Just as with regular photoperiod strains, your plants will need to be started off indoors, but this doesn’t mean you’ll need to splash out on a full grow room set up. Get yourself a cheap high dome propagator, some light mix soil, some 10cm pots and a single T5 strip light. Sow your seeds in the pots filled with light mix, wait for them to germinate and then bring them on for a few days under the T5 lamp. Then you’ll need to harden them off for a few days; remove the propagator lid and keep the T5 just above the tops of your babies. Finally, it’s time to get them ready to go into the greenhouse. One of the big selling points with growing autos in your greenhouse, is that they will stay small in size. ‘Dwarf’ or ‘Low Ryder’ varieties of auto will reach no more than a foot and a half in height. Most of the auto strains (with the exclusion of the ‘Super Autos’) will remain small. This is perfect for hiding your plants in amongst pots filled with herbs or veg.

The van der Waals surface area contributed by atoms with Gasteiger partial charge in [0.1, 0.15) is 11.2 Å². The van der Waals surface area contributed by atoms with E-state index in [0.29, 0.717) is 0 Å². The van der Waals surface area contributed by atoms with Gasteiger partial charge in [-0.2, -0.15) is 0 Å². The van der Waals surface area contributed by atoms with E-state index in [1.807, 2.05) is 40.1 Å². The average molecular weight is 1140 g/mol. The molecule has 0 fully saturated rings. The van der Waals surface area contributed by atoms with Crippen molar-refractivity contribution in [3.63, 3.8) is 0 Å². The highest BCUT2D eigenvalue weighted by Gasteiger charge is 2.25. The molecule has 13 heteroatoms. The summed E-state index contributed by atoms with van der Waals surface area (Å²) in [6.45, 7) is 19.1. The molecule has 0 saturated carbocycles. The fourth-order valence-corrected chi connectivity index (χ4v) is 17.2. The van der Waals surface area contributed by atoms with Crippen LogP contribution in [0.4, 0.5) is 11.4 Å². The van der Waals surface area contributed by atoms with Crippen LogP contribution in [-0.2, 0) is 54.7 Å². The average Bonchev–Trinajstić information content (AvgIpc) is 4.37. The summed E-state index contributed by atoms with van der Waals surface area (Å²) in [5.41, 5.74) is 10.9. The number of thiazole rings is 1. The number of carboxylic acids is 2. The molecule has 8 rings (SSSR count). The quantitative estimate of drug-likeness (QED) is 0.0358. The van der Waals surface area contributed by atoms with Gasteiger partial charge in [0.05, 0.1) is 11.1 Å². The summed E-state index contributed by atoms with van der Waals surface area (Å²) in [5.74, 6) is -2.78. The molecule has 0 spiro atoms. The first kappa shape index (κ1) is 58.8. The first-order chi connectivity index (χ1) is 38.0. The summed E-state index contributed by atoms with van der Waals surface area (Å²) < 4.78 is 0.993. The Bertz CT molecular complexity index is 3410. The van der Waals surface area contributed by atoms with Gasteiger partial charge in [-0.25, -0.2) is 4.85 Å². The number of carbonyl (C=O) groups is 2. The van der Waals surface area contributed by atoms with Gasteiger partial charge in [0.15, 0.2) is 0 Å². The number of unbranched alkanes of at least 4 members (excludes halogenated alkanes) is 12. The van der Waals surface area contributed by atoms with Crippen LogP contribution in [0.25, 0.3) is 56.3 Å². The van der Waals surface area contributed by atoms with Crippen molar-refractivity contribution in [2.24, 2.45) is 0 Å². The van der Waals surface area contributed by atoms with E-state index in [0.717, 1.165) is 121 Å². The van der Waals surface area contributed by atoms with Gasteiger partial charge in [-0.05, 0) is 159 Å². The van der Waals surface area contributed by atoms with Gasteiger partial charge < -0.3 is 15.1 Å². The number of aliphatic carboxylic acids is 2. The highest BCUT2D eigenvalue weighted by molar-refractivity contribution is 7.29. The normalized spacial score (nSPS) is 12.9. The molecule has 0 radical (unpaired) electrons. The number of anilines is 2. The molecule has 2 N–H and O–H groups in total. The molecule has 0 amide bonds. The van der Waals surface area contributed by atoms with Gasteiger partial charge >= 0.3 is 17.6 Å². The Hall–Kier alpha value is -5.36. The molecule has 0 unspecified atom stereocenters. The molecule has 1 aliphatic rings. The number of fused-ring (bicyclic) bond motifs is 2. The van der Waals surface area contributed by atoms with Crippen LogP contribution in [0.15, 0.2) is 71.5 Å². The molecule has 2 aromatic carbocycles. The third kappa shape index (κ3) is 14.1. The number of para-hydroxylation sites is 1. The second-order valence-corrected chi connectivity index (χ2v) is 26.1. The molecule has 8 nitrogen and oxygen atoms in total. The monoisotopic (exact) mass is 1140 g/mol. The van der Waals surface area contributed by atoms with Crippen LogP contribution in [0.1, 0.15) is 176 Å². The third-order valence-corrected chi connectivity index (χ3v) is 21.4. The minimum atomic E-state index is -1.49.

Even better would be to grow the autos along the centre of the greenhouse and place some vine plants, like tomatoes and cucumbers, up the sides of the greenhouse, this will break up the silhouette of the cannabis plants and keep them hidden from the neighbours. After you’ve chosen your seeds, the only decision left to make is how you’ll actually cultivate your greenhouse plants. If you decide to hand feed then planting out in large pots of soil or coco will cut down on the watering workload and also ensure that there is plenty of moisture available to the roots during warm days. As the plants are undercover, you are free to choose whichever nutrient schedule you wish, organic or mineral, safe in the knowledge that your expensive nutrients won’t get washed out of the pots by the rain. It’s tempting to run mains power into your greenhouse to power a hydroponic system but, before you do, take a look at the possibilities offered by some of the better passive hydroponic systems; they operate without pumps, timers or electricity, and they’ll equal the yields of traditional hydroponics.